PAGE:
3.2 There are various methods for collecting and disclosing financial and operating information about healthcare providers. Many Medicare and other cost information reports are publicly available and the data included in those reports are compiled by and available through commercial services. Publicly held investor-owned organizations, including investor-owned healthcare providers, disclose extensive financial and other information in conformity with the Securities and Exchange Commission (SEC) rules. Internal Revenue Service (IRS) filings by tax-exempt healthcare providers are available for public scrutiny and analysis. Most states have agencies that collect healthcare data. State and Federal agencies, payers, and others that collect data are using increasingly sophisticated methods to collect data and are striving to improve comprehensiveness, timeliness, accuracy, and comparability of information.
3.3 The disclosure demands in the current environment, however, are far more extensive than the information contained in general purpose, external financial statements, their supplemental schedules, or other publicly available sources of information. In view of the extensive data already provided, many healthcare providers question the demands for additional information, and consider such demands unreasonably burdensome and intrusive. Competition among healthcare providers also necessitates a degree of confidentiality. However, healthcare providers are recognizing that failure to fulfill demands for financial or operating information raises questions, fosters mistrust, and interferes with the positive, constructive relationship that should exist between healthcare providers and the various agencies, organizations, and individuals that seek data. While some confidentiality is necessary, it should not be used to justify a failure to make reasonable disclosure.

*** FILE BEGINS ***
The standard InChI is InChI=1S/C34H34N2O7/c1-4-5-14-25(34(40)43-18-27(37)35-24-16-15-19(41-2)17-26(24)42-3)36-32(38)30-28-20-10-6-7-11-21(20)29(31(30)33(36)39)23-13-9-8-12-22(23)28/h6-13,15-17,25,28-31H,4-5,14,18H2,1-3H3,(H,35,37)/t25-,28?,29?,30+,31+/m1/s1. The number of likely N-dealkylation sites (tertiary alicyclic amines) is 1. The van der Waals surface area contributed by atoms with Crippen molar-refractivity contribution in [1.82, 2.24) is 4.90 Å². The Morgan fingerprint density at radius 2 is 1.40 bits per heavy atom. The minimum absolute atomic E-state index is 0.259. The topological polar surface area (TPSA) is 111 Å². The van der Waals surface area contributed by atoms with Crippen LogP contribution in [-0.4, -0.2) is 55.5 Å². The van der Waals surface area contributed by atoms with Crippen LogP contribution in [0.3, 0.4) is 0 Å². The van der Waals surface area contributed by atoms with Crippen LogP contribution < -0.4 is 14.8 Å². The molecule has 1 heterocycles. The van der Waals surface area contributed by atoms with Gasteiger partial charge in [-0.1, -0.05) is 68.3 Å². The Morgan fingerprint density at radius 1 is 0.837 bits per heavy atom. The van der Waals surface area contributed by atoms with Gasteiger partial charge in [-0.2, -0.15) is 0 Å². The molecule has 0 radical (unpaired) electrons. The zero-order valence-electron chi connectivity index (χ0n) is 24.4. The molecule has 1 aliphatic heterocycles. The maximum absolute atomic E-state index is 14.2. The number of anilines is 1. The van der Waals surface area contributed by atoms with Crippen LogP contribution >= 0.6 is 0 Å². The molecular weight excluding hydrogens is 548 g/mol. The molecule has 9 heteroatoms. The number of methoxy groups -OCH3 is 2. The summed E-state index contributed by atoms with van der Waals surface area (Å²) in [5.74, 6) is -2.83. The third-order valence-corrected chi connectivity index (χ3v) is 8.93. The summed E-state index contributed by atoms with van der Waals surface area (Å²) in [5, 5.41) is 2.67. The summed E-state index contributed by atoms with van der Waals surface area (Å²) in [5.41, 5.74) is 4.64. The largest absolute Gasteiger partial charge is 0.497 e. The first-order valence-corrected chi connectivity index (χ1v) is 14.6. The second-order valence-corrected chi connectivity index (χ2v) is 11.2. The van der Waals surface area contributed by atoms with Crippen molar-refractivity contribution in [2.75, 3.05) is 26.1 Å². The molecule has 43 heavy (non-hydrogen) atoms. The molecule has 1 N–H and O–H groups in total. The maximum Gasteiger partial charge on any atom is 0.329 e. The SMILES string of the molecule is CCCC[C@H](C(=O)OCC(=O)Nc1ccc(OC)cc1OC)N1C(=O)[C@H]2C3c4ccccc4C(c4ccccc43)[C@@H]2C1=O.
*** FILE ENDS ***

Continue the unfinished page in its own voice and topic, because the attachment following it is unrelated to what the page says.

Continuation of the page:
4.1 Healthcare providers, in general, have demonstrated a willingness to disclose financial and operating information which is reliable, timely, and useful. There are many considerations related to the disclosure of financial and operating information. They include, but are not limited to, the following: